Image © Gensler
In July, the World Futures Society came to Chicago for their annual conference. I was asked to speak about the “Future of the University,” specifically the urban renaissance that has been occurring over the past few years. I used the opportunity to do a bit of future-casting, and predict what the university will look like. The results are below.
I co-presented with Dr. Cindy Frewen Wuellner, and we realized that the best laid plans start by understanding the past. So we look backwards to a 1975 Business Week magazine article by George Pake, the leader of Xerox Corps Palo Alto Innovation Center (even before Palo Alto was known as Silicone Valley) in which he proclaimed that by 1995 the office environment would be paperless (he was obviously worried about the future of the Xerox paper copy company). The article posited that by 1995 an office employee would be able to call up files digitally on a TV screen mounted on a desk by the push of a button. It questioned how many papers an employee would even need at work.
As Cindy and I prepared for the presentation, we were at a large conference table with hundreds of pieces of papers around us. Even in 2013, we are far from a paperless office.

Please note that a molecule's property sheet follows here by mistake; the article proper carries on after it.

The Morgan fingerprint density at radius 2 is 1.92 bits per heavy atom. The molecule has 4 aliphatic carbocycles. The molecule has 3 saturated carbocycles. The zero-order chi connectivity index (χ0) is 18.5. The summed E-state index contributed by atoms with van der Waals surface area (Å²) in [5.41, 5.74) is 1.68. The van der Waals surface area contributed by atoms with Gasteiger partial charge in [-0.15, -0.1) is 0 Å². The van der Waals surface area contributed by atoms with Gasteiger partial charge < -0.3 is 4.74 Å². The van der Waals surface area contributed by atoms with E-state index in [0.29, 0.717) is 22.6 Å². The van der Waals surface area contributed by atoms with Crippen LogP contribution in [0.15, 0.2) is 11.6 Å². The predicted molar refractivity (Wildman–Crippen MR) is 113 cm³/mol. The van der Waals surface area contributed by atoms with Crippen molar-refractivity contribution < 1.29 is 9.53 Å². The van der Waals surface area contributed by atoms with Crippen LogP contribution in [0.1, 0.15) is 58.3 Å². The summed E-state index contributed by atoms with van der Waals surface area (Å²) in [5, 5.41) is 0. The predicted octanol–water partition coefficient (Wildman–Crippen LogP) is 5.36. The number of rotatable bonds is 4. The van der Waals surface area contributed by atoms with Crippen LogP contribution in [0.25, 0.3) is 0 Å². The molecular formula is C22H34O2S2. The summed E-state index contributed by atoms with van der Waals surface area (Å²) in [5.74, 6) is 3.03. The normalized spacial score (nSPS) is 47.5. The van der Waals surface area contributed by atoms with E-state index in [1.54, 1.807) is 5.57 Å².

What was interesting about Pake’s target year of 1995, however, is that the freshman student arriving on campus today was born in 1995.
Image © Gensler
To understand the class of 2017, it is helpful to understand the world in which they were born. . William Jefferson Clinton was president; every Thursday at 7pm, many of us huddled around TVs getting to know six new Friends quite well; most of us accessed the Internet via dial-up connections. Who doesn’t look back fondly on that that dial-up handshake sound.
And while 1995 was not the year that Al Gore invented the internet, it was the year that Netscape Navigator debuted and Windows 95 came into existence unveiled. DVD technology was announced and the most tech savvy of us ditched the bag phone in favor of the much smaller Motorola Flip Phone 8500 (which did not have a touch screen).
Why is this important? Because it shows that members of the incoming class of college freshman are digital natives. They grew up with but digital technology and came of age with 24/7 connectivity. It also means is that the modern college campus should not be the same in 2017 as it was in 1995 or even 1975.